- Published: Sunday, 28 November 2021 04:00
I apologize for being remiss in posting this fall! I will catch up with November sermons and post Advent as well. If there are any particular Sundays you would, like please email me and I will send them to you!
My mother-in-law Joan, who is one of the saints that I remember today, died in 2007 and I still remember the sermon the pastor preached at her Memorial service. He told a story of a little girl being tucked into bed at night by her dad—a job usually done be her mom. It came time to say the prayers and her dad said, “Now I lay me down to sleep, I pray the Lord my soul to keep. If I wake before I die ….wait minute, that’s wrong—isn’t it If I die before I wake?” And the little girl said, “no daddy—you’re right, I think we are supposed to wake up.”
The pastor went on to describe Joan as someone who had woken up in her life before she died—that she had woken up to what God was up to, and how God wants us to live. Joan woke up to compassion, and justice for the marginalized; Joan woke up and championed LGBTQ inclusion way before anyone else in the church was even thinking about it.
A few verses earlier than our passage today, Jesus describes raising Lazarus from the dead as “awakening” him from sleep. Theologians like to argue about whether he was really resurrected or resuscitated-–but I am not sure it really matters—the point is that he is sealed in a tomb wrapped in the grave cloths of death for four days. He is not serving, working, loving, providing, speaking, or doing anything. The grief and mourning rituals have begun, and Lazarus is as good as gone. He was dead long enough to stink.
But for Jesus and his power, he is only sleeping. And it is time to wake him up. “Now I lay me down to sleep, I pray the Lord my soul to keep. If I wake before I die…” First, Jesus thanks God the Father for listening to him always, and to clue in the crowd that what is about to happen is through God’s power, and that Jesus is sent from him. Then all it takes for Lazarus to wake up from the grips of death is for Jesus to call him by name, “Lazarus, come out!”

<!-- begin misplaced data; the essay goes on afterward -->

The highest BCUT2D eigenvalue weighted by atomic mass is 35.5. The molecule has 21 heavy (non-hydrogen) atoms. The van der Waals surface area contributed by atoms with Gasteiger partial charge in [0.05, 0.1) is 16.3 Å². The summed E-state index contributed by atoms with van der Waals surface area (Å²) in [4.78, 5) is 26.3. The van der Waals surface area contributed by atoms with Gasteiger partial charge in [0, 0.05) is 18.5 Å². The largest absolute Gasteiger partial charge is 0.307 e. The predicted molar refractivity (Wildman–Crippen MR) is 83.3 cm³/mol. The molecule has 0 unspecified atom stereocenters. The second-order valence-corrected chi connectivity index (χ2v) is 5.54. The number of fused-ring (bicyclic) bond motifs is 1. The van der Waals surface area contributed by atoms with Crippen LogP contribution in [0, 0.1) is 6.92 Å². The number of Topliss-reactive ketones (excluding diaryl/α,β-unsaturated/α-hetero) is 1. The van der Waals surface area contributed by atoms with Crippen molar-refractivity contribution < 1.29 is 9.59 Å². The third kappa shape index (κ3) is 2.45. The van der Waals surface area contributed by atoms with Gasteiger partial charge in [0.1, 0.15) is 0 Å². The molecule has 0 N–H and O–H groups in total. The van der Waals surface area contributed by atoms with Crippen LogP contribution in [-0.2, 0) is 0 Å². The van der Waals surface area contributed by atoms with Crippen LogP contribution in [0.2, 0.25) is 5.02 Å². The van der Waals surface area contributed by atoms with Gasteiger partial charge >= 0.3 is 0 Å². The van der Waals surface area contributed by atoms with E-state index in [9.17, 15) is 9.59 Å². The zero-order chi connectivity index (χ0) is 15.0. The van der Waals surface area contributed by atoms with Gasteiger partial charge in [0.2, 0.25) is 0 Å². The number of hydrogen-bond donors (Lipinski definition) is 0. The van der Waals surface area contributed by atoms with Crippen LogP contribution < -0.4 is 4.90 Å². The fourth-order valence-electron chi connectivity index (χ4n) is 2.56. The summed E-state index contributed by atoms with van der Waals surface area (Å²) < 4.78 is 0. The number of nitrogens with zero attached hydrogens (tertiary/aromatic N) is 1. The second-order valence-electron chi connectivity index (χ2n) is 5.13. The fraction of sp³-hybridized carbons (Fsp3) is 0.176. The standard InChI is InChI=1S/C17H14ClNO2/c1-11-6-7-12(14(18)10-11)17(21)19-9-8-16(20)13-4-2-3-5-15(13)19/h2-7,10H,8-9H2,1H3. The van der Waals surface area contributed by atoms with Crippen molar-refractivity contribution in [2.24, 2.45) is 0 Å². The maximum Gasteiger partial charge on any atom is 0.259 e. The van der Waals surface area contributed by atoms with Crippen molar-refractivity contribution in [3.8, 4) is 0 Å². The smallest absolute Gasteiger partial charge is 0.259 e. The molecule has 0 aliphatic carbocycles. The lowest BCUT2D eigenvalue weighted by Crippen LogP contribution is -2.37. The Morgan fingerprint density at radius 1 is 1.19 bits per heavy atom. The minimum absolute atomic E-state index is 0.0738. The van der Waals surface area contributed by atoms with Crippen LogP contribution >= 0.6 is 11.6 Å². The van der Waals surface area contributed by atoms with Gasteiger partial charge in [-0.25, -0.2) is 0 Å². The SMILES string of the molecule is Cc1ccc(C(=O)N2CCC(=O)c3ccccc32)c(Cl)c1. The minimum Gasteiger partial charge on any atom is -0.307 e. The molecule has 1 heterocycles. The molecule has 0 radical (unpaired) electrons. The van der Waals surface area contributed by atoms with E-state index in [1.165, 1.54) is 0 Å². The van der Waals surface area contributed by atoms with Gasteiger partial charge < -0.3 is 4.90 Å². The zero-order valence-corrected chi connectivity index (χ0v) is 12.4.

The Word that called creation into being in the beginning—"let there be light”—this Word that became flesh—now speaks life and creation again—"Lazarus come out!” Jesus has to call Lazarus by name because there is so much power in his Word that if he would have said, “dead man, come out” all the tombs would have opened, and the saints would have arisen as if it were the last day.
So, Lazarus wakes up! And out he comes, still wrapped in the cloths and the bindings of death–but Lazarus is awake to what God is up to and the extent of God’s power in Jesus! He has power over death, even before Jesus’ own resurrection—God has power over death, and he changes it into life—real life!
But we know that already, don’t we? God has shown us that death is transformed into life over and over again—in the cycle of the seasons, in the spring that comes after winter, in the butterfly that emerges from the tomb of the cocoon, in the seed that falls to the ground and dies before it becomes a new stalk of wheat, in the painful breakup that prepares us for a successful marriage, in the loss or grief that brings new growth or positive change over time. God is in the business of bringing full and abundant life even in the face of death, even in the midst of hardship. This is the core of faith in Jesus Christ—we call it the paschal mystery—out of death, life.
Jesus invites not only Lazarus, but Mary and Martha, and the whole community gathered around them—to stop grieving, and to wake up before they die—to wake up to life, to God’s power over death to bring life! Wake up to love, wake up to service, wake up to belief in Jesus’ power, wake up to what matters to God and what matters to building God’s kingdom on earth.